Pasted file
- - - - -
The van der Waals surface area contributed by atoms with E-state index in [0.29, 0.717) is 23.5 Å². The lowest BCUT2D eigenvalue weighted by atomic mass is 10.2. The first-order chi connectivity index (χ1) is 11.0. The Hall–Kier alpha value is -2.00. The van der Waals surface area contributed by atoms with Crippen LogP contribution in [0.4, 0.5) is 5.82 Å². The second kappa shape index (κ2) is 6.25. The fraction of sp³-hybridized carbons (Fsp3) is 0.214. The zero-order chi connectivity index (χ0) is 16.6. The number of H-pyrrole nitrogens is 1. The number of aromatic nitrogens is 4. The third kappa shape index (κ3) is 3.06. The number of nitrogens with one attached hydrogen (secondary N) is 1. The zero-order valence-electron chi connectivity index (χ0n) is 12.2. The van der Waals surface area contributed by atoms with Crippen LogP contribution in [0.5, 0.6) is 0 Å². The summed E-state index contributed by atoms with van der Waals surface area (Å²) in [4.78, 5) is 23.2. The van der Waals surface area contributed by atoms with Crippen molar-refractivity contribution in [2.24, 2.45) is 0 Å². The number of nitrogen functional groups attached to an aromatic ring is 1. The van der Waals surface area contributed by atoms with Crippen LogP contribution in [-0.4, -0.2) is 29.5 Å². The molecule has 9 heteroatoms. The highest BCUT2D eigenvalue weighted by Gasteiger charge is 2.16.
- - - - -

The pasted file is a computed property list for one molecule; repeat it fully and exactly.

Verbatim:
The van der Waals surface area contributed by atoms with E-state index in [0.29, 0.717) is 23.5 Å². The lowest BCUT2D eigenvalue weighted by atomic mass is 10.2. The first-order chi connectivity index (χ1) is 11.0. The Hall–Kier alpha value is -2.00. The van der Waals surface area contributed by atoms with Crippen LogP contribution in [0.4, 0.5) is 5.82 Å². The second kappa shape index (κ2) is 6.25. The fraction of sp³-hybridized carbons (Fsp3) is 0.214. The zero-order chi connectivity index (χ0) is 16.6. The number of H-pyrrole nitrogens is 1. The number of aromatic nitrogens is 4. The third kappa shape index (κ3) is 3.06. The number of nitrogens with one attached hydrogen (secondary N) is 1. The zero-order valence-electron chi connectivity index (χ0n) is 12.2. The van der Waals surface area contributed by atoms with Crippen LogP contribution in [0.5, 0.6) is 0 Å². The summed E-state index contributed by atoms with van der Waals surface area (Å²) in [4.78, 5) is 23.2. The van der Waals surface area contributed by atoms with Crippen molar-refractivity contribution in [2.24, 2.45) is 0 Å². The number of nitrogen functional groups attached to an aromatic ring is 1. The van der Waals surface area contributed by atoms with Crippen LogP contribution in [-0.4, -0.2) is 29.5 Å². The molecule has 9 heteroatoms. The highest BCUT2D eigenvalue weighted by Gasteiger charge is 2.16.